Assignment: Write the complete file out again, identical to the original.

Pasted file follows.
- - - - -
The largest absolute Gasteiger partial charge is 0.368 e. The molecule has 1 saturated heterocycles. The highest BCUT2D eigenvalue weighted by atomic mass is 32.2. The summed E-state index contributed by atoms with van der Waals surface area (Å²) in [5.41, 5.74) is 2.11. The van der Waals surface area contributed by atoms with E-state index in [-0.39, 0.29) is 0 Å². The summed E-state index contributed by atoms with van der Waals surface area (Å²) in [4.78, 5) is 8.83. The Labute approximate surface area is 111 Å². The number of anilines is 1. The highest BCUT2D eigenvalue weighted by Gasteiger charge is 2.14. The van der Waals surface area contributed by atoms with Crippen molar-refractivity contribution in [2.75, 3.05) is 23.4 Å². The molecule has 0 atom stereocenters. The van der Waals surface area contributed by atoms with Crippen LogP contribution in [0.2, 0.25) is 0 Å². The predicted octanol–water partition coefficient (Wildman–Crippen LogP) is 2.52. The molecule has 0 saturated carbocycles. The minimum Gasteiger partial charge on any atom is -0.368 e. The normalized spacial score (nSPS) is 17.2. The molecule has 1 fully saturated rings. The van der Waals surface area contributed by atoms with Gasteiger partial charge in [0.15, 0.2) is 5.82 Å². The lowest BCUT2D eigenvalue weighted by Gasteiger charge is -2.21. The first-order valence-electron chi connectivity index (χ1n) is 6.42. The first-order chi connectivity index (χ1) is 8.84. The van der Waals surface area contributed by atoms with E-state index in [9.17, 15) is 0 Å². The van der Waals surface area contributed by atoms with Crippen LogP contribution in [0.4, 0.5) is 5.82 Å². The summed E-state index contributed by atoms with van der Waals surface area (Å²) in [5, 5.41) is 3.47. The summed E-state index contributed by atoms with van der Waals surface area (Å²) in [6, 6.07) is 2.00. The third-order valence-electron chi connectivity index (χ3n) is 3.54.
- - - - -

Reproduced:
The largest absolute Gasteiger partial charge is 0.368 e. The molecule has 1 saturated heterocycles. The highest BCUT2D eigenvalue weighted by atomic mass is 32.2. The summed E-state index contributed by atoms with van der Waals surface area (Å²) in [5.41, 5.74) is 2.11. The van der Waals surface area contributed by atoms with E-state index in [-0.39, 0.29) is 0 Å². The summed E-state index contributed by atoms with van der Waals surface area (Å²) in [4.78, 5) is 8.83. The Labute approximate surface area is 111 Å². The number of anilines is 1. The highest BCUT2D eigenvalue weighted by Gasteiger charge is 2.14. The van der Waals surface area contributed by atoms with Crippen molar-refractivity contribution in [2.75, 3.05) is 23.4 Å². The molecule has 0 atom stereocenters. The van der Waals surface area contributed by atoms with Crippen LogP contribution in [0.2, 0.25) is 0 Å². The predicted octanol–water partition coefficient (Wildman–Crippen LogP) is 2.52. The molecule has 0 saturated carbocycles. The minimum Gasteiger partial charge on any atom is -0.368 e. The normalized spacial score (nSPS) is 17.2. The molecule has 1 fully saturated rings. The van der Waals surface area contributed by atoms with Gasteiger partial charge in [0.15, 0.2) is 5.82 Å². The lowest BCUT2D eigenvalue weighted by Gasteiger charge is -2.21. The first-order valence-electron chi connectivity index (χ1n) is 6.42. The first-order chi connectivity index (χ1) is 8.84. The van der Waals surface area contributed by atoms with E-state index in [9.17, 15) is 0 Å². The van der Waals surface area contributed by atoms with Crippen LogP contribution in [0.4, 0.5) is 5.82 Å². The summed E-state index contributed by atoms with van der Waals surface area (Å²) in [5, 5.41) is 3.47. The summed E-state index contributed by atoms with van der Waals surface area (Å²) in [6, 6.07) is 2.00. The third-order valence-electron chi connectivity index (χ3n) is 3.54.